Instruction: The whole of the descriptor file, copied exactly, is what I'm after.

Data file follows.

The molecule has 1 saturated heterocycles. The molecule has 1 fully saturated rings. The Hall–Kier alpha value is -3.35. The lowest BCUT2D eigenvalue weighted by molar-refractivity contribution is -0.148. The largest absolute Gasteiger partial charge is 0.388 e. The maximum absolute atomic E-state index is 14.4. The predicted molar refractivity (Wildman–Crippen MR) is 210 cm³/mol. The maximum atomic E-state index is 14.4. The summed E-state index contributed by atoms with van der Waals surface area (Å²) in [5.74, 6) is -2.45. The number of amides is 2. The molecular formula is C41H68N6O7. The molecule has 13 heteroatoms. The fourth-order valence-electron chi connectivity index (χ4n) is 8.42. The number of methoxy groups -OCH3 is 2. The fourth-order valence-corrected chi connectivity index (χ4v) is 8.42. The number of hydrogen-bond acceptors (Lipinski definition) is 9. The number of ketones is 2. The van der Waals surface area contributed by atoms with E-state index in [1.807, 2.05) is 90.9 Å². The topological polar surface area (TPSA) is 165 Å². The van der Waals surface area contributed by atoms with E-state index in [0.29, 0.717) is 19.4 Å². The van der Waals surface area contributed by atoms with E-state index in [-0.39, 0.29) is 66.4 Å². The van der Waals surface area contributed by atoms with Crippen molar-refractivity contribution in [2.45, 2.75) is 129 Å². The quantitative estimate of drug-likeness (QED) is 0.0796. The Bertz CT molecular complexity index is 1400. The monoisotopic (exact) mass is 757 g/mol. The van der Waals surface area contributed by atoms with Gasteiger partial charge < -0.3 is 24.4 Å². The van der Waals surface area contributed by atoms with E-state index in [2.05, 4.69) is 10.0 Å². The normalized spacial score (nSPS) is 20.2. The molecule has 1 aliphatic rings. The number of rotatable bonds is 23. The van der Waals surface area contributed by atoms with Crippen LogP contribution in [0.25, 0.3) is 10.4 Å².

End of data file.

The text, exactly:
The molecule has 1 saturated heterocycles. The molecule has 1 fully saturated rings. The Hall–Kier alpha value is -3.35. The lowest BCUT2D eigenvalue weighted by molar-refractivity contribution is -0.148. The largest absolute Gasteiger partial charge is 0.388 e. The maximum absolute atomic E-state index is 14.4. The predicted molar refractivity (Wildman–Crippen MR) is 210 cm³/mol. The maximum atomic E-state index is 14.4. The summed E-state index contributed by atoms with van der Waals surface area (Å²) in [5.74, 6) is -2.45. The number of amides is 2. The molecular formula is C41H68N6O7. The molecule has 13 heteroatoms. The fourth-order valence-electron chi connectivity index (χ4n) is 8.42. The number of methoxy groups -OCH3 is 2. The fourth-order valence-corrected chi connectivity index (χ4v) is 8.42. The number of hydrogen-bond acceptors (Lipinski definition) is 9. The number of ketones is 2. The van der Waals surface area contributed by atoms with E-state index in [1.807, 2.05) is 90.9 Å². The topological polar surface area (TPSA) is 165 Å². The van der Waals surface area contributed by atoms with E-state index in [0.29, 0.717) is 19.4 Å². The van der Waals surface area contributed by atoms with E-state index in [-0.39, 0.29) is 66.4 Å². The van der Waals surface area contributed by atoms with Crippen molar-refractivity contribution in [2.45, 2.75) is 129 Å². The quantitative estimate of drug-likeness (QED) is 0.0796. The Bertz CT molecular complexity index is 1400. The monoisotopic (exact) mass is 757 g/mol. The van der Waals surface area contributed by atoms with Gasteiger partial charge < -0.3 is 24.4 Å². The van der Waals surface area contributed by atoms with E-state index in [2.05, 4.69) is 10.0 Å². The normalized spacial score (nSPS) is 20.2. The molecule has 1 aliphatic rings. The number of rotatable bonds is 23. The van der Waals surface area contributed by atoms with Crippen LogP contribution in [0.25, 0.3) is 10.4 Å².